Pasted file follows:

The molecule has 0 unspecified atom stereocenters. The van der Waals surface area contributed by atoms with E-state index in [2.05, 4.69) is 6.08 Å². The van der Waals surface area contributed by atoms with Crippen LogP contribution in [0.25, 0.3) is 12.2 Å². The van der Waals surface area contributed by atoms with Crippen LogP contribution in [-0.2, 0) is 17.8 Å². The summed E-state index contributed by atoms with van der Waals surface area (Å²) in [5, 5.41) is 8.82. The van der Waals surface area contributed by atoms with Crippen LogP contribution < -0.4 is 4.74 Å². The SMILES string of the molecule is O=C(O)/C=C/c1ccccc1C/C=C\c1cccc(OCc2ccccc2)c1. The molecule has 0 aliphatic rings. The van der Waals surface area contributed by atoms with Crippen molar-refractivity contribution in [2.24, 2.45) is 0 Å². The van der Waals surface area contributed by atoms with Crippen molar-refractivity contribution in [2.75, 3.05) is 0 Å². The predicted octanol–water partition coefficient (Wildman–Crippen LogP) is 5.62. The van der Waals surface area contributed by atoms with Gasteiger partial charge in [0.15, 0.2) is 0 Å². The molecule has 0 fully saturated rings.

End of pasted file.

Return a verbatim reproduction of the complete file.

The molecule has 0 unspecified atom stereocenters. The van der Waals surface area contributed by atoms with E-state index in [2.05, 4.69) is 6.08 Å². The van der Waals surface area contributed by atoms with Crippen LogP contribution in [0.25, 0.3) is 12.2 Å². The van der Waals surface area contributed by atoms with Crippen LogP contribution in [-0.2, 0) is 17.8 Å². The summed E-state index contributed by atoms with van der Waals surface area (Å²) in [5, 5.41) is 8.82. The van der Waals surface area contributed by atoms with Crippen LogP contribution < -0.4 is 4.74 Å². The SMILES string of the molecule is O=C(O)/C=C/c1ccccc1C/C=C\c1cccc(OCc2ccccc2)c1. The molecule has 0 aliphatic rings. The van der Waals surface area contributed by atoms with Crippen molar-refractivity contribution in [2.24, 2.45) is 0 Å². The van der Waals surface area contributed by atoms with Crippen molar-refractivity contribution in [2.75, 3.05) is 0 Å². The predicted octanol–water partition coefficient (Wildman–Crippen LogP) is 5.62. The van der Waals surface area contributed by atoms with Gasteiger partial charge in [0.15, 0.2) is 0 Å². The molecule has 0 fully saturated rings.